Blood Cell Count and the Presence or Absence of Infection in Venous Ulcers Treated With Platelet-Rich Plasma

Beatriz Guitton Renaud Baptista de Oliveira, DN, RN; Joyce Beatriz de Abreu Castro, MSN, RN; Bruna Maiara Ferreira Barreto Pires, RN, PhD; Márcia de Assunção Ferreira, DN, RN; Jane Marcy Neffá Pinto, PhD, MD; Lenise Arneiro Teixeira, DSC, BF


Wounds. 2021;33(5):113-118. 

In This Article


Upon tissue injury, an inflammatory process immediately begins. Initially, there is acute inflammation, which consists of the body's reaction to harmful agents such as microorganisms and damaged cells and entails the triggering of vascular responses, leukocyte migration/activation, and systemic reactions.[17] When the acute inflammatory response does not resolve in a timely manner, typically due to persistence of the noxious agent or interference with the normal healing process, a transition to the chronic inflammatory response occurs.[18] Chronic inflammation is also referred to as slow long-term inflammation, lasting for prolonged periods of several months to years.[18]

The proliferation of microorganisms will trigger a response that involves the entire body, with clinical manifestations such as heat, erythema, edema, purulent exudate, and pain and/or systemic signs, including fever and leukocytosis, although such signs are often absent. In cases involving infected chronic wounds, including venous ulcers, the infection is usually localized to the wound; therefore, there are no systemic signs. In such cases, evaluations need to be targeted to local clinical characteristics.[3–5]

Blood changes (qualitative and quantitative) occur secondary to local or systemic pathological processes. Hemograms can be used to assess peripheral blood and reflect a patient's status at the moment of sample collection. Analyses of changes in leukocytes refer to production, release, and transit of these cells through the peripheral blood toward the target tissue.[17] However, an increased level of leukocytes in the blood does not necessarily indicate the presence of infection; therefore, the clinical signs and symptoms that a patient presents should be considered when interpreting test results.[17] In this sense, a hemogram should be used as a complementary datapoint to clinical evaluation that may aid evaluation of the intensity of a pathological process. Notably, good characterization of a wound is the first step in decision-making regarding the type and continuation of treatment.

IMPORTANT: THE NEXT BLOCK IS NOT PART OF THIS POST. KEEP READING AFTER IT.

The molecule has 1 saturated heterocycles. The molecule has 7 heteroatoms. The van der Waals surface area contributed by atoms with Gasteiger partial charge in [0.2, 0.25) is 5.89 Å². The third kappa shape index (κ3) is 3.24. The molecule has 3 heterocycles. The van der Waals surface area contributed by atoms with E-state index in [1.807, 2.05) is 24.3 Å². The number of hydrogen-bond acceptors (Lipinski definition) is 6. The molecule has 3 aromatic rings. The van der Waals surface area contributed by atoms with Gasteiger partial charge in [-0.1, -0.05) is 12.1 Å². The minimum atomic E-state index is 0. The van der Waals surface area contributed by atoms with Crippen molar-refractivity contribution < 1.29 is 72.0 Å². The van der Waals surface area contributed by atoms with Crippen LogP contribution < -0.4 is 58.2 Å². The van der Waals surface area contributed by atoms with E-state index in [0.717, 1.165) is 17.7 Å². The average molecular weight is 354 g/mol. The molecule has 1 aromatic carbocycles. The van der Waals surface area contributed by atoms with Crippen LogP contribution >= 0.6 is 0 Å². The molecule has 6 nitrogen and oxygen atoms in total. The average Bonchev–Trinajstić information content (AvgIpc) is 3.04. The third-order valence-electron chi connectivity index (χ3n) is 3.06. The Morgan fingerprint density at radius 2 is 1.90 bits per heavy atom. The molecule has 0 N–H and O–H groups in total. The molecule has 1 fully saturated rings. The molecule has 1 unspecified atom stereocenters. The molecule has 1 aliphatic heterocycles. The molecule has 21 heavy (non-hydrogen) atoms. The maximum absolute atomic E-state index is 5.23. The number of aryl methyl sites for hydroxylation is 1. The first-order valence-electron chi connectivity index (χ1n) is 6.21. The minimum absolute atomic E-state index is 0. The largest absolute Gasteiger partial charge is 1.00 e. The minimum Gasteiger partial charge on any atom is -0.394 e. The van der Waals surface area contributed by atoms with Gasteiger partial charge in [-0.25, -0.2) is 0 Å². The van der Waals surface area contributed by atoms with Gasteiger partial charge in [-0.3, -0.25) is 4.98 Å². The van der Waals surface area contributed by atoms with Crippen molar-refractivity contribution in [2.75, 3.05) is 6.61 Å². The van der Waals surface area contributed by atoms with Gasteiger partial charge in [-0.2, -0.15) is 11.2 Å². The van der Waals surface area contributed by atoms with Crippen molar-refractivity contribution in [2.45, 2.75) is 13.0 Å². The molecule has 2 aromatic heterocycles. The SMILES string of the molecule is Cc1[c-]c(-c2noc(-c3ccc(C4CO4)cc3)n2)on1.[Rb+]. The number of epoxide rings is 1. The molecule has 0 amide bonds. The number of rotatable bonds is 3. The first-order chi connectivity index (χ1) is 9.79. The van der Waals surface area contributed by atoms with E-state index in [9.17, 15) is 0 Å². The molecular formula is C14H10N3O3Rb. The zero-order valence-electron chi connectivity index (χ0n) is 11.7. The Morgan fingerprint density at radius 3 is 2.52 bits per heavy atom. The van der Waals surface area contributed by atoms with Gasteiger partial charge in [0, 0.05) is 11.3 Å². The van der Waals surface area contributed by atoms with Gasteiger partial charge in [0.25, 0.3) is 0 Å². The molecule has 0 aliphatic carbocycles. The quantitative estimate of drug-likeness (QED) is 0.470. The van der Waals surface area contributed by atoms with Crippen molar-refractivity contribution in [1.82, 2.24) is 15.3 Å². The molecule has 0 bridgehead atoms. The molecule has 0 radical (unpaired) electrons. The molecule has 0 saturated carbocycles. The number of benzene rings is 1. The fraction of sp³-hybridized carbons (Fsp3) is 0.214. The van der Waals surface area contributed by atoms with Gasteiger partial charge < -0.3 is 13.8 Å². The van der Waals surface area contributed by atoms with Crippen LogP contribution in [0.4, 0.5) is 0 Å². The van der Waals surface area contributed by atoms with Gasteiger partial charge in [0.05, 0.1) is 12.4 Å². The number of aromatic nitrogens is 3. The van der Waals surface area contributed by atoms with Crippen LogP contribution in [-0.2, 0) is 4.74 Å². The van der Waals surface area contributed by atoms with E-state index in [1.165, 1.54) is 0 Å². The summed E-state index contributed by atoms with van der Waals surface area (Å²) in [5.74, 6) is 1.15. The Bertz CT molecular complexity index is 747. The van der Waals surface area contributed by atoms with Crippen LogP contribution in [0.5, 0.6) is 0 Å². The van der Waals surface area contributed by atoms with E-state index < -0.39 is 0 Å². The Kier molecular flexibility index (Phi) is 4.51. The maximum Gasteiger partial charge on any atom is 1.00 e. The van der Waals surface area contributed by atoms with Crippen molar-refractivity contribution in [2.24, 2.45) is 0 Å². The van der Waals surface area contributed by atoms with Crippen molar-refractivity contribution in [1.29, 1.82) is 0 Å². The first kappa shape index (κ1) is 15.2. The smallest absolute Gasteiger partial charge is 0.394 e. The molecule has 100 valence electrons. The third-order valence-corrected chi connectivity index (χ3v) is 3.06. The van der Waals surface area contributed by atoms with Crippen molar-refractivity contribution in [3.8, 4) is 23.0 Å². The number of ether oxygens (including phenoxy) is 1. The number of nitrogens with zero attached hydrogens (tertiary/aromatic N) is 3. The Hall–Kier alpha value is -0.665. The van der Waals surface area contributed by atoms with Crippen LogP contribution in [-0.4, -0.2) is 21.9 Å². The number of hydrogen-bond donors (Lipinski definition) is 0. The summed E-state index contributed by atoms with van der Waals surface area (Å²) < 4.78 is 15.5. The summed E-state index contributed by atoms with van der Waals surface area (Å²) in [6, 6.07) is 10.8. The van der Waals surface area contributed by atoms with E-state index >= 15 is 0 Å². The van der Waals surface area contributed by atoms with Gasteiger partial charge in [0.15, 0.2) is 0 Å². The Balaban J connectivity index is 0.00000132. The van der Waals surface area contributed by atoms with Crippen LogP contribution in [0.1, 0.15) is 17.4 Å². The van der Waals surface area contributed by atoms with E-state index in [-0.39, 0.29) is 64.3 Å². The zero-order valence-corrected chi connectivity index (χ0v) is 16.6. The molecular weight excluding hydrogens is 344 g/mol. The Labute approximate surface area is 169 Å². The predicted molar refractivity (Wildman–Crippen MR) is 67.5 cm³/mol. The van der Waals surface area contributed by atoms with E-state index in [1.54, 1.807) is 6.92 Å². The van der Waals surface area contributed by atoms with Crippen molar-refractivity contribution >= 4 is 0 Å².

Platelet-rich plasma presents itself as an intervention that allows the local application of growth factors in the wound, which stimulate the production of collagen and extracellular matrix through small amounts of plasma; PRP is a promising alternative in cases where conventional treatments were not successful.[19] The conventional treatments considered in this study were wound irrigation with saline followed by the application of a nonadherent dressing to provide a moist healing environment and use of compression therapy.[12]

Growth factors are members of a large group of polypeptides secreted by various regulatory molecules in the body. They act as mediators in cell maturation and are responsible for tissue damage repair processes.[20] Among the growth factors released by the platelets contained in plasma, transforming growth factor beta, vascular endothelial growth factor, growth factor of fibroblasts, platelet-derived growth factor, and epidermal growth factor can aid in tissue repair.

Growth factors can favor the repair of the injuries and enable the quickest return to functionality, possibly by stimulating neovascularization, which improves the blood supply and provides necessary nutrients for tissue regeneration.[21,22] The promising impact of application of platelet-derived growth factors to chronic wounds has been indicated in the literature,[23] which at the present time remains limited.

In the present study, the use of autologous PRP improved the signs of infection. It is believed that WBCs and innate immune defense peptides present in PRP may act as agents that decrease the proliferation of microorganisms.[13] Thus, by reducing the microbial load in wounds, PRP treatment may reduce wound colonization and infection, favoring the process of physiological tissue repair. According to Silva et al,[24] purulent exudate differed from the exudate produced from debridement.

It is noteworthy that studies have identified PRP as a protective factor against wound infection; in particular, in vitro experiments have demonstrated antimicrobial effects of PRP on methicillin-resistant Staphylococcus aureus, methicillin-sensitive S aureus,[25,26]Escherichia coli, Enterobacter cloacae, Bacillus cereus, and Bacillus subtilis.[13] Thus, for wounds colonized by these microorganisms, microbial load could be reduced via the topical application of PRP.